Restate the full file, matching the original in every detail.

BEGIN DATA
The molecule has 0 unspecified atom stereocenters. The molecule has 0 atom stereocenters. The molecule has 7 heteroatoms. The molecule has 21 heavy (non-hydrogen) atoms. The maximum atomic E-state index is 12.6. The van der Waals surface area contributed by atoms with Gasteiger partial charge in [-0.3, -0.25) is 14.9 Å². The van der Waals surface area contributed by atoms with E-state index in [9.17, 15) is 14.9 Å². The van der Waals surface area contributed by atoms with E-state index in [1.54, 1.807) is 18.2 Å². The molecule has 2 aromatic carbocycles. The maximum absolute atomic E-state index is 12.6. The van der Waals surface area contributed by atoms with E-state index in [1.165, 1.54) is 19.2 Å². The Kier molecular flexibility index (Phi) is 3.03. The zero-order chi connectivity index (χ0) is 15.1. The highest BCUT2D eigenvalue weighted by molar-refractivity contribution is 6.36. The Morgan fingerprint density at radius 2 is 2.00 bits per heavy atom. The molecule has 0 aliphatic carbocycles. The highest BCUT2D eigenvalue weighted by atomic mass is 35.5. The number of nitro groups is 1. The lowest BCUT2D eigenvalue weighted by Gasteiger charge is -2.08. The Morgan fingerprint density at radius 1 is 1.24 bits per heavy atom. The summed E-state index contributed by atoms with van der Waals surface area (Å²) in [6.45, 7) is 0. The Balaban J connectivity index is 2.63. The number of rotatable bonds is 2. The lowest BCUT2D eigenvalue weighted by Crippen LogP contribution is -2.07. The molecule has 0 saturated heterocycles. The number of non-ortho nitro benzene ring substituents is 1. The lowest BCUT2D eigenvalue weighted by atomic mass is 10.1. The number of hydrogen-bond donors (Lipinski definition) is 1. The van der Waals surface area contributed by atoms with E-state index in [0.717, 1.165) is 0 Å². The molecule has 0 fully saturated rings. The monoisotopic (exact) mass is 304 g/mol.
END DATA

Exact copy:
The molecule has 0 unspecified atom stereocenters. The molecule has 0 atom stereocenters. The molecule has 7 heteroatoms. The molecule has 21 heavy (non-hydrogen) atoms. The maximum atomic E-state index is 12.6. The van der Waals surface area contributed by atoms with Gasteiger partial charge in [-0.3, -0.25) is 14.9 Å². The van der Waals surface area contributed by atoms with E-state index in [9.17, 15) is 14.9 Å². The van der Waals surface area contributed by atoms with E-state index in [1.54, 1.807) is 18.2 Å². The molecule has 2 aromatic carbocycles. The maximum absolute atomic E-state index is 12.6. The van der Waals surface area contributed by atoms with E-state index in [1.165, 1.54) is 19.2 Å². The Kier molecular flexibility index (Phi) is 3.03. The zero-order chi connectivity index (χ0) is 15.1. The highest BCUT2D eigenvalue weighted by molar-refractivity contribution is 6.36. The Morgan fingerprint density at radius 2 is 2.00 bits per heavy atom. The molecule has 0 aliphatic carbocycles. The highest BCUT2D eigenvalue weighted by atomic mass is 35.5. The number of nitro groups is 1. The lowest BCUT2D eigenvalue weighted by Gasteiger charge is -2.08. The Morgan fingerprint density at radius 1 is 1.24 bits per heavy atom. The summed E-state index contributed by atoms with van der Waals surface area (Å²) in [6.45, 7) is 0. The Balaban J connectivity index is 2.63. The number of rotatable bonds is 2. The lowest BCUT2D eigenvalue weighted by Crippen LogP contribution is -2.07. The molecule has 0 saturated heterocycles. The number of non-ortho nitro benzene ring substituents is 1. The lowest BCUT2D eigenvalue weighted by atomic mass is 10.1. The number of hydrogen-bond donors (Lipinski definition) is 1. The van der Waals surface area contributed by atoms with E-state index in [0.717, 1.165) is 0 Å². The molecule has 0 fully saturated rings. The monoisotopic (exact) mass is 304 g/mol.